6. Write for Medium. Instead of blogging, write on Medium and build an audience there. This is especially ideal if your book is nonfiction. Then you can write short articles on your topic. If you don’t know how to go about it, but it sounds interesting you to you, check out Make Money on Medium: Build Your Audience and Grow Your Income with Medium.com.
  7. Start a newsletter. Start it now, even if you don’t have a book out yet. Some email aggregators don’t charge until you reach a certain amount of subscribers. It can take a while to build your list, but the sooner you begin, the better off you’ll be.
  8. Contact your independent bookstore in your area and develop a relationship with the
    68439602_2590399361023194_7744828669033447424_n

    Photo taken from Black Birch Books’ Facebook Page.

    manager and staff. A good example of this is Dave Koster. He has a relationship with Black Birch Books in his city. They carry his book and have hosted book signings for him. He gets to post about it on social media to build buzz, and he’s making local connections. If you don’t have money to spend on ads, or don’t want to take the time to learn how to use them properly, you will have to do the footwork to try other things. (To take a look at Dave’s book on Amazon, click here. If you want to follow him and his publishing journey, click here and follow his blog. He has another book coming out soon!)

 

A lot of the 2020 predictions are based on the fact that organic (free) reach is gone. Everything is pay to play, and this isn’t going to change. How much money do you think Amazon makes double-dipping their authors by charging to sell their books and charging them to advertise? The more important question – how much do you think Amazon makes off indies who waste money on their ad platform because they don’t know what they’re doing?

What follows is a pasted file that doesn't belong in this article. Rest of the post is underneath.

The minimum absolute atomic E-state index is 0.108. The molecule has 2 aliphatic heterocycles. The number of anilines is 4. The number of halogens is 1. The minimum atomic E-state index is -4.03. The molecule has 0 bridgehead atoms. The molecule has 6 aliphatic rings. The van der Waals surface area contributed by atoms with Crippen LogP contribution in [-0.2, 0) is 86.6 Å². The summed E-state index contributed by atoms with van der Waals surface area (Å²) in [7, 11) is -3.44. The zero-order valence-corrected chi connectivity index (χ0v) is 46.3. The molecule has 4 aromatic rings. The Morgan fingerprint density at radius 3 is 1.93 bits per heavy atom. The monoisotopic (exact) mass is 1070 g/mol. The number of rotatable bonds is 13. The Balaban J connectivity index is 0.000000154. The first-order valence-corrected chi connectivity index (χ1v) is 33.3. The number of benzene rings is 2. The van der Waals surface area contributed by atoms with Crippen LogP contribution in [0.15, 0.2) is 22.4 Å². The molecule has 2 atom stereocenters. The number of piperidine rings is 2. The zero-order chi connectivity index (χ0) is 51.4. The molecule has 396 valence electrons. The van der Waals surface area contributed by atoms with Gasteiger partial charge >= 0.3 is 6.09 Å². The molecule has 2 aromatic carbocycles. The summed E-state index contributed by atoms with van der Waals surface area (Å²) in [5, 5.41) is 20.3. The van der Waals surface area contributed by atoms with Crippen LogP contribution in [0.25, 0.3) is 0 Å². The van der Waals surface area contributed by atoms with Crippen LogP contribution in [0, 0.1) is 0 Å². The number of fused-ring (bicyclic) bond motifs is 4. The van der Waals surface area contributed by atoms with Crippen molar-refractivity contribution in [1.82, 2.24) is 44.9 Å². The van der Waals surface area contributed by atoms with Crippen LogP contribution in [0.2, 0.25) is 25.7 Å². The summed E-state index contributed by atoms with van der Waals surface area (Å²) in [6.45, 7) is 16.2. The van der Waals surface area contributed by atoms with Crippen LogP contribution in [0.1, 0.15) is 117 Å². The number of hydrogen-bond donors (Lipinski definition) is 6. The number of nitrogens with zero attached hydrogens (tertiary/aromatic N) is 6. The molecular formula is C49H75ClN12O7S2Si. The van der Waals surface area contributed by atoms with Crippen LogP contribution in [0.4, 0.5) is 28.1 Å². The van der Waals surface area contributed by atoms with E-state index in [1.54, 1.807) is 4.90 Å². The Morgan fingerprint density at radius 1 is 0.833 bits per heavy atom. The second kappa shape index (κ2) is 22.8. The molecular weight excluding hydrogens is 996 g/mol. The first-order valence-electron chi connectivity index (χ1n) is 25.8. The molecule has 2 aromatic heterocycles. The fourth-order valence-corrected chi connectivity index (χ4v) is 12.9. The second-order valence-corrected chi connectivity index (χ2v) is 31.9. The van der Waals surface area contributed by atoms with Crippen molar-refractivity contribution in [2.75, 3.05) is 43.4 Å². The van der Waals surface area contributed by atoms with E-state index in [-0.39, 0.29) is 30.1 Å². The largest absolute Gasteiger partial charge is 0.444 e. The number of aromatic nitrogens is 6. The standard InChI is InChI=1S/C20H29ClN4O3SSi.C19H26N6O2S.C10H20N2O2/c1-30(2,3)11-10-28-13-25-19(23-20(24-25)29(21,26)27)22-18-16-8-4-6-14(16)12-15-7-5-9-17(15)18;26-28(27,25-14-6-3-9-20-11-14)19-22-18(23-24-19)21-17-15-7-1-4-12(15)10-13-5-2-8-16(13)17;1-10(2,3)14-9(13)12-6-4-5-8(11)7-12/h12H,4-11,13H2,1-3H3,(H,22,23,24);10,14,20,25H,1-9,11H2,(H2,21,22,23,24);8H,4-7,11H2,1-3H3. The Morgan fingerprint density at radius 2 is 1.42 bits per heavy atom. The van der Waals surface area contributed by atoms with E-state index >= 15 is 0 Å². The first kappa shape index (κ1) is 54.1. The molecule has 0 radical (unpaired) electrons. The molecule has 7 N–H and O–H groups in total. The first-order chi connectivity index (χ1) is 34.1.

Mark Coker accuses Amazon of stealing the author platform, that we need Amazon to sell books, but I don’t think that’s only an Amazon problem. Facebook makes you boost a post in your own group or not everyone will see it. Some of Kobo’s prime promotions are paid or you aren’t eligible. They have free ones you can apply for too, but as you can imagine, they are very competitive and difficult to secure. Amazon isn’t the only one making you pay for exposure, yet they seem to take the most heat for it.

2020 indie publishing predictions-3

If you’re going to depend on free marketing when you publish, start building your platform long before your book comes out. Have all your social media intact in the niche or genre you’re writing in. Every little bit helps, I just can’t promise you how much.

Some other blog posts on organic reach:

https://www.tckpublishing.com/why-authors-should-not-use-social-media/

https://www.janefriedman.com/author-without-social-media-presence-now/

 

Do you have other ideas for free exposure? Let me know!


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4 thoughts on “Where Did Organic Reach Go? (And what you can do to find it.)

  1. Pingback: Where Did Organic Reach Go? (And what you can do to find it.) | On Writing Dragons